No Kids Allowed
The first thing you should know about The Dead Hand is that the kid is not a kid. He’s drawn like one, he talks like one, but he’s not one. In fact, the kid isn’t even human—he’s an autonomous supercomputer built by the Soviet Union to control their nuclear arsenal. His name is Roger.
Harriet isn’t a kid either. She’s a teen whose mother—Renae, a French superspy—has trained her practically since birth to follow in her footsteps. They live in a town called Mountain View, which, from all appearances, could be any small town in Appalachia.
Except this town exists deep within Russia—built and maintained specifically to keep Roger under control. Harriet doesn’t know this—none of the kids living in Mountain View do—but she’s going to find out.
Carter Carlson hasn’t been a kid for a long time. He, like Harriet’s mother, was a superspy during the Cold War. When the Soviet Union fell, he was working in Russia and, upon discovering Mountain View and Roger, decided to stay in the town, act as its sheriff, and keep the supercomputer in line.
Mountain View is run by a council of representatives from different nations, all of whom are there to ensure Roger remains oblivious to the Soviet Union’s downfall decades prior because, with his 10-year-old mentality, his reaction could have apocalyptic repercussions.
And everything’s going just fine until a writer hiking through the mountains stumbles upon Mountain View and shatters the tranquility of the secret town.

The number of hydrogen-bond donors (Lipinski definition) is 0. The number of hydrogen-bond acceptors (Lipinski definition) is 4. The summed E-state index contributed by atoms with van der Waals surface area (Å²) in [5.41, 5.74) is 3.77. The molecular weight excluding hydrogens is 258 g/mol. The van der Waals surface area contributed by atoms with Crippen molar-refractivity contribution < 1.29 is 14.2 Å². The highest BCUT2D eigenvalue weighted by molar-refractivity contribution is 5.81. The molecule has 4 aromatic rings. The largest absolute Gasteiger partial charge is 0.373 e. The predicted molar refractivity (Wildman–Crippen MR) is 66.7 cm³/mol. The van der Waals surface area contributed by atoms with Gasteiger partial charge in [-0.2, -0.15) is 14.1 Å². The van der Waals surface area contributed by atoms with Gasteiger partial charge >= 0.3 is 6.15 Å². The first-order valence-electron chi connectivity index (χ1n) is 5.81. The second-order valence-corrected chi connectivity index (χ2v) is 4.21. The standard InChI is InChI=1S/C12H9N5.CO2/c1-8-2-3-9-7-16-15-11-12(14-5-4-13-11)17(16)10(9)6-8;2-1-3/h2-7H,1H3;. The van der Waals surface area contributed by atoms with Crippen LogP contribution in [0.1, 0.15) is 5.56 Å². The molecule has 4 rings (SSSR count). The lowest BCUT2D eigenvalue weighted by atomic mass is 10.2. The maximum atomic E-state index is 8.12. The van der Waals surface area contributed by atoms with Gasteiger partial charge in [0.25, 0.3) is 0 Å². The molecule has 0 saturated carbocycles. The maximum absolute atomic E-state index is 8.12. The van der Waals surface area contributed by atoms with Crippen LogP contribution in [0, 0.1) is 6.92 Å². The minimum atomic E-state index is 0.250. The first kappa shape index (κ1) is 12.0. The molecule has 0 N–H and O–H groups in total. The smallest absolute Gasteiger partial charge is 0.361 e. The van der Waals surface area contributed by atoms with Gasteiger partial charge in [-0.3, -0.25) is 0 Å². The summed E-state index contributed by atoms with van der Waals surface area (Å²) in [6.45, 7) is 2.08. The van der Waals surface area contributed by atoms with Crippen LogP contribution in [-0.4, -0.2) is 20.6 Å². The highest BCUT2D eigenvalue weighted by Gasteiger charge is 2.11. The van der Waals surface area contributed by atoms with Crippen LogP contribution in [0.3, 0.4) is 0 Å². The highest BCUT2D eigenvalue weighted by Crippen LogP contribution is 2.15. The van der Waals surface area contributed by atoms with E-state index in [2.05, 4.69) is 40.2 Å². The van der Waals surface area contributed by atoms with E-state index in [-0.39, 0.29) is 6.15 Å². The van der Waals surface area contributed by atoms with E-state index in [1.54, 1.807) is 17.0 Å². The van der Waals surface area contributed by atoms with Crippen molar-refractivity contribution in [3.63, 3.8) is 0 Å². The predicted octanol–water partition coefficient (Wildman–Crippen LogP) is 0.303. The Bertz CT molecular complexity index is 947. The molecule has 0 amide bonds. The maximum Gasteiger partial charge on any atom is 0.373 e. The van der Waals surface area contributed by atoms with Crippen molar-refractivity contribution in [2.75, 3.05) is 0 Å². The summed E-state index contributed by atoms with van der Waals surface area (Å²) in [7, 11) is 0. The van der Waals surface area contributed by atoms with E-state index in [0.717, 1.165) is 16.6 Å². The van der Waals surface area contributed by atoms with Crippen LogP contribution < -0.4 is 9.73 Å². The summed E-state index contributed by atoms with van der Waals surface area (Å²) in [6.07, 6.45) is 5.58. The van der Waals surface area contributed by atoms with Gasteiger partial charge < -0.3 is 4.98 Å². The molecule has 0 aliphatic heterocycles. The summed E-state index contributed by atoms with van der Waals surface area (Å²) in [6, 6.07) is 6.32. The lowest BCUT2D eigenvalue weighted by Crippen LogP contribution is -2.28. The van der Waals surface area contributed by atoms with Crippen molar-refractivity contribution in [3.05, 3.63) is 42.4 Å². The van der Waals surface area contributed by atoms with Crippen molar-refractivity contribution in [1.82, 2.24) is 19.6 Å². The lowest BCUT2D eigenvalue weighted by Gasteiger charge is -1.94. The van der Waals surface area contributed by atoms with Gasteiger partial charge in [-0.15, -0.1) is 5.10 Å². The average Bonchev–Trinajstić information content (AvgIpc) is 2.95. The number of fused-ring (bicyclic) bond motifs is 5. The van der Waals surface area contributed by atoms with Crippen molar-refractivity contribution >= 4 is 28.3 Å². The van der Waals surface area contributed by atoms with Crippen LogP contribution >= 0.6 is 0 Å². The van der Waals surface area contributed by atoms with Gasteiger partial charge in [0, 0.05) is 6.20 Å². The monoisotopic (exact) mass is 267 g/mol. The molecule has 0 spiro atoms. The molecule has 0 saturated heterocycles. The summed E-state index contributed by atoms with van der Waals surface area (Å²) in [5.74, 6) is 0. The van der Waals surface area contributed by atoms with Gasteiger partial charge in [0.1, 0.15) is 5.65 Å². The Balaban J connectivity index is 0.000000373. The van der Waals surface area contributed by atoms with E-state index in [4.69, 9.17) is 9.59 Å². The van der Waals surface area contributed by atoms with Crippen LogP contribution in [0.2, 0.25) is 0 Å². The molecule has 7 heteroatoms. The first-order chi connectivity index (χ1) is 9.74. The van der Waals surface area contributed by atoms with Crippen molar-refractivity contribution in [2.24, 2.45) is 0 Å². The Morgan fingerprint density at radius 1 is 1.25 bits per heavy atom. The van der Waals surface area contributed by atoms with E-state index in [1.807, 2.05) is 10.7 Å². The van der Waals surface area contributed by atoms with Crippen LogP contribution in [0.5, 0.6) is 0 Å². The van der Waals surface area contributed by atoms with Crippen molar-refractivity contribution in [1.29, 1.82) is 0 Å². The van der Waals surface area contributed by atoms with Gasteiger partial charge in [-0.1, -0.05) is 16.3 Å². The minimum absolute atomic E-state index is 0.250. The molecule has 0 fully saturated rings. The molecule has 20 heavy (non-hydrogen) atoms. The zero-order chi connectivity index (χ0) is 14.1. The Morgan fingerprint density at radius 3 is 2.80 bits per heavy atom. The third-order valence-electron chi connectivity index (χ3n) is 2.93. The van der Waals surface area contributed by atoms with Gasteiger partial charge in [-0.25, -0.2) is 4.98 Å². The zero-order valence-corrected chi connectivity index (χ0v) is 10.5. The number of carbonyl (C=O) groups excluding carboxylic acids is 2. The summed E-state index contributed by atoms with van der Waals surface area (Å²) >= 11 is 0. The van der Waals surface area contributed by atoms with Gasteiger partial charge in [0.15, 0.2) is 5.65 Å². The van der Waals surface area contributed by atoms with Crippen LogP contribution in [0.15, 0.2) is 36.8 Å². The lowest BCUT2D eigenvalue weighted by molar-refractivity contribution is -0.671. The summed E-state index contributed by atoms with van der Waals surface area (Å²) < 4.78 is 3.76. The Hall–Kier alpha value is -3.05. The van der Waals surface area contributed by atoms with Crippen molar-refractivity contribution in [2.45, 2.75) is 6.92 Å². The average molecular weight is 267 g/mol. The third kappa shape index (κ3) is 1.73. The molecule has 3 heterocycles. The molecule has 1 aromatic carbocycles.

Behind the Scenes
There are six total issues in the series, comprising one trade paperback, and its unclear whether more are forthcoming. Don’t let that deter you, though—Volume 1: Cold War Relics is more than worth a read. It leaves the door open for more, but its ending is still satisfying.
Even as the contemporary story of Mountain View progresses, characters are still having their backstories fleshed out through flashbacks. Carter Carlson’s work during the Cold War is highlighted (his spy outfit rules), as is Renae’s, British spy Ellis’s (he’s basically James Bond), and we get some additional background on former Soviet informer Vil, as well. These flashbacks are some of the most compelling parts of the narrative—they’re pulpy, fun, and Higgins clearly had a blast piecing together his characters’ backstories.
Stephen Mooney’s artwork and Jordie Bellaire’s coloring for the series are superb. They perfectly capture the feel of the story Higgins is telling. Mooney’s character design alone—I already mentioned Carlson’s standout ‘90s spy outfit—is top notch and has me looking at some other series he’s worked on, just to see what else he’s put out into the world.
There are segments throughout where the artwork is bathed in reds and blues and oranges that provide a sense of atmosphere that not all comics manage. It’s always praiseworthy when a series finds compelling ways to use color, and that’s certainly a feather in The Dead Hand’s cap.
If the series has a flaw, it’s that the last couple of issues feel rushed, almost like Higgins knew he had to wrap up his first arc in six issues and needed all the pieces to fall into place, even if they weren’t totally ready to do so.
But even with everything moving at a breakneck pace, the story’s still engaging—just a little less immersive.
Aside from that, there’s not much to complain about here. If you know what it’s offering—a spy thriller/mystery—and you go in looking for that, you’re going to walk away satisfied.
I’m calling The Dead Hand one Entirely Satisfying Entertainment, especially for fans of Cold War-era spy thrillers. It’s got the action, the atmosphere, and the lore you want in a great series, complete with pulpy flashbacks and fun characters.
If we ever get a Volume 2, I’ll be first in line to buy it.